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Indeed, it’s worth remembering that what happens in captivity and what happens in the wild may be very different!The majority of species have been fairly well defined, but there are two in particular that have caused (indeed, are still a source of) much controversy – debate rages over whether the wapiti and Red deer should be considered the same, or distinct, species.) Traditionally, many authors have chosen to lump wapiti within (i.e.as a subspecies of) the Red deer because, despite various anatomical, biochemical, ecological, behavioural and (more recently) genetic differences, wapiti are able to hybridize successfully -- i.e.The Red deer has a long history in Britain – one of only two native deer species in the UK, it’s a beast highly prized by hunters, naturalists, artists, poets and photographers alike.Renowned Scottish artist Archibald Thorburn summed up the situation nicely in his 1920 book .” That which follows is a summary of Red deer natural history.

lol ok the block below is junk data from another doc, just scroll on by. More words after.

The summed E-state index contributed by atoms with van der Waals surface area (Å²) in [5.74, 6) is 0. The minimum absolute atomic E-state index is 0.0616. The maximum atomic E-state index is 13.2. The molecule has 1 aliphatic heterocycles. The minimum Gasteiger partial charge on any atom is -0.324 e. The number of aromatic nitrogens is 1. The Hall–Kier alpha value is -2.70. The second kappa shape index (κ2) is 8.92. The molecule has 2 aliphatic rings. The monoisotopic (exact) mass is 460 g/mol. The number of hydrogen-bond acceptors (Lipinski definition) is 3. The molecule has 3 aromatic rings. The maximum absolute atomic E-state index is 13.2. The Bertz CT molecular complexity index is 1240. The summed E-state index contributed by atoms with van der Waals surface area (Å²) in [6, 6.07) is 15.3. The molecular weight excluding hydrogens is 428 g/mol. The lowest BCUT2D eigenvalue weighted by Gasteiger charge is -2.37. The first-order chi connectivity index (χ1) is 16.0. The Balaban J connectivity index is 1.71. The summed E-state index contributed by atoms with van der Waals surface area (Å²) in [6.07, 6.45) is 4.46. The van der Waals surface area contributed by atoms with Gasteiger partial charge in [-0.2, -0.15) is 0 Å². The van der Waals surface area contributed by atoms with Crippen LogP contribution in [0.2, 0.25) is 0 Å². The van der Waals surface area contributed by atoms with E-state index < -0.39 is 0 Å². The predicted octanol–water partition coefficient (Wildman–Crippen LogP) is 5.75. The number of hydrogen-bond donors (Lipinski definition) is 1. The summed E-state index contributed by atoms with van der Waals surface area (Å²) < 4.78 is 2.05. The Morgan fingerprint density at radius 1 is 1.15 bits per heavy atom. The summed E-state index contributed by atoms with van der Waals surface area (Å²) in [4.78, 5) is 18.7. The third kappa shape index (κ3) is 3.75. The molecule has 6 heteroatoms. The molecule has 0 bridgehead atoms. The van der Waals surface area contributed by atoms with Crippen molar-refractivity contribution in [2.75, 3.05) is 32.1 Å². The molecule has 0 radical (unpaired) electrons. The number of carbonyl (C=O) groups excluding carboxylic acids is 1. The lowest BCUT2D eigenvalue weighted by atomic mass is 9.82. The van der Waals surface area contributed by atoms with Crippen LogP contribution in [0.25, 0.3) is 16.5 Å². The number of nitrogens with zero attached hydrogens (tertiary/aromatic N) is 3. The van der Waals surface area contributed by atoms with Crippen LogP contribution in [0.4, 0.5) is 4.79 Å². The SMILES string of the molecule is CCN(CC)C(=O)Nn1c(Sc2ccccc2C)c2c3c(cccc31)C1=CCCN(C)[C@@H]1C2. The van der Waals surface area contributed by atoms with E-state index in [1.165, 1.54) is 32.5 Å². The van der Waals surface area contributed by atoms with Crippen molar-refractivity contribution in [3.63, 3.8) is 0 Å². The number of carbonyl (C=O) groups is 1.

In a major review of Red deer taxonomy published in the exhibits a high degree of morphological similarity between the animals across their range.
Generally-speaking, it is considered that in order for two individuals to be considered for subspecific status, there should be a maximum of 10% overlap in physical characteristics – in other words, they should be at least 90% different from each other.
Drs Lowe and Gardiner examined the skulls of 10 of the 19 subspecies of Red deer listed by John Ellerman and Sir Charles Morrison-Scott in their 1951 , examining 16 variables of skull size and shape and subjecting the data to three separate statistical analyses.
The wapiti range over much of North America and eastern Asia and are superficially similar to the Red deer of Europe and Asia (an area collectively termed “Eurasia”).
(Incidentally, the wapiti are often referred to as “elk” in North America, but should not be confused with the European “elk”, or Moose, !